Instead of defending Congressional prerogatives, Congress appears eager to transfer new, unchecked authority to the President in the name of combating terrorism.
A bill on military commissions for trial of enemy detainees that was approved in the House this week would permanently alter the complexion of the U.S. government by authorizing abuse of prisoners, curtailing prisoner access to the judicial system, and other previously unthinkable steps.
For critical perspectives on the military commissions bill, see “The Blind Leading the Willing” by Dahlia Lithwick, Slate, September 27, and “Rushing Off a Cliff,” New York Times (editorial)(free reg. req’d), September 28.
The September 27 House debate, leading to approval of the bill, is here.
The September 27 Senate floor debate on the bill is here.
Meanwhile, House Democrats said that pending legislation on domestic intelligence surveillance would dismantle existing checks and balance and traduce the Constitution.
H.R. 5825, the Electronic Surveillance Modernization Act, “is a dangerously broad bill that would turn FISA [the Foreign Intelligence Surveillance Act, which regulates domestic intelligence surveillance] on its head by making warrantless surveillance the rule rather than the exception,” the House Democrats said.
“[Its] vague definitions and broad loopholes allow the Executive Branch to conduct electronic surveillance of telephone calls and e-mail in the United States without court orders and without meaningful oversight.”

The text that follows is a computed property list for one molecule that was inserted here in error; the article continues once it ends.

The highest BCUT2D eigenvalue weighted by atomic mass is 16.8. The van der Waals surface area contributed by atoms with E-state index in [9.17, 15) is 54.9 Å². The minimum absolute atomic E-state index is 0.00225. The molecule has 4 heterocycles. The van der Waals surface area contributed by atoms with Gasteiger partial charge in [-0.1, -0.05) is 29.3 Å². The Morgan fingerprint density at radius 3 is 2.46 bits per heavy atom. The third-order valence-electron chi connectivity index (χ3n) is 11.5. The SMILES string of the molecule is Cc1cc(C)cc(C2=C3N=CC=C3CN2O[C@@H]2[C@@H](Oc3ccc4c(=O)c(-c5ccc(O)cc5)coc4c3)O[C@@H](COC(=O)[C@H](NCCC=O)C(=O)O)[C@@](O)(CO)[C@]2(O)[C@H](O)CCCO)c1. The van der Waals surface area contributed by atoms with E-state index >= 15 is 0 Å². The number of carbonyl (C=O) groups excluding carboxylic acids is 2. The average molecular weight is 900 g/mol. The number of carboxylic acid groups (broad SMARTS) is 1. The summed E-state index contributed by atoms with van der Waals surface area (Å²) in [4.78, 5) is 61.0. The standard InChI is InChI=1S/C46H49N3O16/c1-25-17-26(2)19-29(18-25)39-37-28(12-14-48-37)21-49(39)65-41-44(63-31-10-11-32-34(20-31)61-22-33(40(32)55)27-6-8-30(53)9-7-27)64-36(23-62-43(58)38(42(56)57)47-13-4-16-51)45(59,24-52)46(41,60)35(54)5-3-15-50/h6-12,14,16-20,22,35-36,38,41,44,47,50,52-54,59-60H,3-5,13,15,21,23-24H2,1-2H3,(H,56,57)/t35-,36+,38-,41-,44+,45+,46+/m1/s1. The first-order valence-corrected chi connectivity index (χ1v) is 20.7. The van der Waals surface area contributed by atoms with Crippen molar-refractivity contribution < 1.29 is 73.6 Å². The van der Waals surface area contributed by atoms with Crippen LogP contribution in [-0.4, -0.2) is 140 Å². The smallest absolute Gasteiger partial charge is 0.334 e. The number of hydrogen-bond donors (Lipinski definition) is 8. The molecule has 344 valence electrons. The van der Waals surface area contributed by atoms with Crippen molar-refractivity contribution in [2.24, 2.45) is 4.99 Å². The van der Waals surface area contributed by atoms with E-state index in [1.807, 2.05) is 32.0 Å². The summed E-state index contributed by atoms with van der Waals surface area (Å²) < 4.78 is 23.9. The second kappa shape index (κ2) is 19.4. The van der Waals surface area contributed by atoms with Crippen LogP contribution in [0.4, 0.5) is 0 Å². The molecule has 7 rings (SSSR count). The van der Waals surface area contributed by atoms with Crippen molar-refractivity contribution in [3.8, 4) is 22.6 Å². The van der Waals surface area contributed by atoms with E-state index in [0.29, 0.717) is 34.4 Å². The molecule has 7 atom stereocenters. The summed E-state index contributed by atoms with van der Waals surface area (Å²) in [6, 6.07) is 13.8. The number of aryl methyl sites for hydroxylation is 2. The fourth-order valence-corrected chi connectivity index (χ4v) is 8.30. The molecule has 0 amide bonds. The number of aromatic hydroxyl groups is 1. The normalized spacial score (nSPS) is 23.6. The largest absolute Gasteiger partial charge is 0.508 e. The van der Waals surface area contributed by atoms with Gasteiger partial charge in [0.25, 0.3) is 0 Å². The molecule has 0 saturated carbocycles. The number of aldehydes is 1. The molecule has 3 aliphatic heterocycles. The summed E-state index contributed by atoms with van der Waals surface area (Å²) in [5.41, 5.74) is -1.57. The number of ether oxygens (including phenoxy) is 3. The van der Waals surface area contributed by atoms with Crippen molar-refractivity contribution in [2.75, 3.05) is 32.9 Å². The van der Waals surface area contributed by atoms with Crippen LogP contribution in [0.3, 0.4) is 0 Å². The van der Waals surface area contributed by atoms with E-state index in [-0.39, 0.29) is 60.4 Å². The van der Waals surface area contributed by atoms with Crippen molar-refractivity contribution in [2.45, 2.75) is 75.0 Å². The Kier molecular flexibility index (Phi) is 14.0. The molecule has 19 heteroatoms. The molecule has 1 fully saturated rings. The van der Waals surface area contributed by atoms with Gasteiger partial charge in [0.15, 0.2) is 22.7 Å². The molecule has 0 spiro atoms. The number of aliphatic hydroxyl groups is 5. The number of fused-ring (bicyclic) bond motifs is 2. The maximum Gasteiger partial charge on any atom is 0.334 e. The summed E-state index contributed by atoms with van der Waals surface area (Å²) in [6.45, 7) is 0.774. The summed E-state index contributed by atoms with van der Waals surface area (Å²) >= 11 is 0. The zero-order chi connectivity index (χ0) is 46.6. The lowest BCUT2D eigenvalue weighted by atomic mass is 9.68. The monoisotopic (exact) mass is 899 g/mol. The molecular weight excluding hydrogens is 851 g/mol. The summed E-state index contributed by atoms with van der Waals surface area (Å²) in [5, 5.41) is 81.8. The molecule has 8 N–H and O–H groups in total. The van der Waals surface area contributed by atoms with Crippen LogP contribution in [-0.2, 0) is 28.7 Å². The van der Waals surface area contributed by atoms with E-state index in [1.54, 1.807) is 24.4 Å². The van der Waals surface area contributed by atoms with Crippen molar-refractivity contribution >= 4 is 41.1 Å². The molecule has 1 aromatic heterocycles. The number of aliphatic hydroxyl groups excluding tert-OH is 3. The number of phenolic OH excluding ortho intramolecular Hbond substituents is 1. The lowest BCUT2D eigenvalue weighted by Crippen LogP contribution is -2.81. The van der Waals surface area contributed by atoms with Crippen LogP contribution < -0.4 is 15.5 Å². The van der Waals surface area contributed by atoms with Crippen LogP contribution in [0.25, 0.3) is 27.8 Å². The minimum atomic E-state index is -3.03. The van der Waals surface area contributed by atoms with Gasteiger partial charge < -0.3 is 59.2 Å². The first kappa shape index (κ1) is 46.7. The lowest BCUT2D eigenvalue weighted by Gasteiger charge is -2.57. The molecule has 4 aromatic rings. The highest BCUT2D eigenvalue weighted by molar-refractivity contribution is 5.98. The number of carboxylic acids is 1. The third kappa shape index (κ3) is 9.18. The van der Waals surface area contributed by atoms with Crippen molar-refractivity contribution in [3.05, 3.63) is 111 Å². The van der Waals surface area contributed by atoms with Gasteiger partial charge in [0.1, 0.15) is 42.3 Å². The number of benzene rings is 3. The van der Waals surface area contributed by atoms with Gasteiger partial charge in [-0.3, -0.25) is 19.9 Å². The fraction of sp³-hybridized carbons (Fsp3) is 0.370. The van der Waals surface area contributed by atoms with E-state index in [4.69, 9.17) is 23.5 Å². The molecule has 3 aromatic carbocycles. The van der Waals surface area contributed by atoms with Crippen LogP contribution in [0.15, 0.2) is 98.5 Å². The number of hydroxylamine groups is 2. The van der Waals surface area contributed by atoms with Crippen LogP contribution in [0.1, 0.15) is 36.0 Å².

Their views, detailed in a dissent to a new report of the House Intelligence Committee, were rejected along party lines by the Republican majority.
See “Electronic Surveillance Modernization Act,” House Report 109-680, part 1, September 25.
To bring participatory science into the mainstream, there will need to be creative policy solutions for incentive mechanisms, standards, funding streams, training ecosystems, assessment mechanisms, and organizational capacity.
Enhancing recovery rates among individuals grappling with mental health and substance use issues requires a multi-pronged approach.
The FAS Nuclear Notebook is one of the most widely sourced reference materials worldwide for reliable information about the status of nuclear weapons and has been published in the Bulletin of the Atomic Scientists since 1987. The Nuclear Notebook is researched and written by the staff of the Federation of American Scientists’ Nuclear Information Project: Director Hans […]
Now academically challenging, kindergarten creates longstanding learning divisions between students who do or do not attend.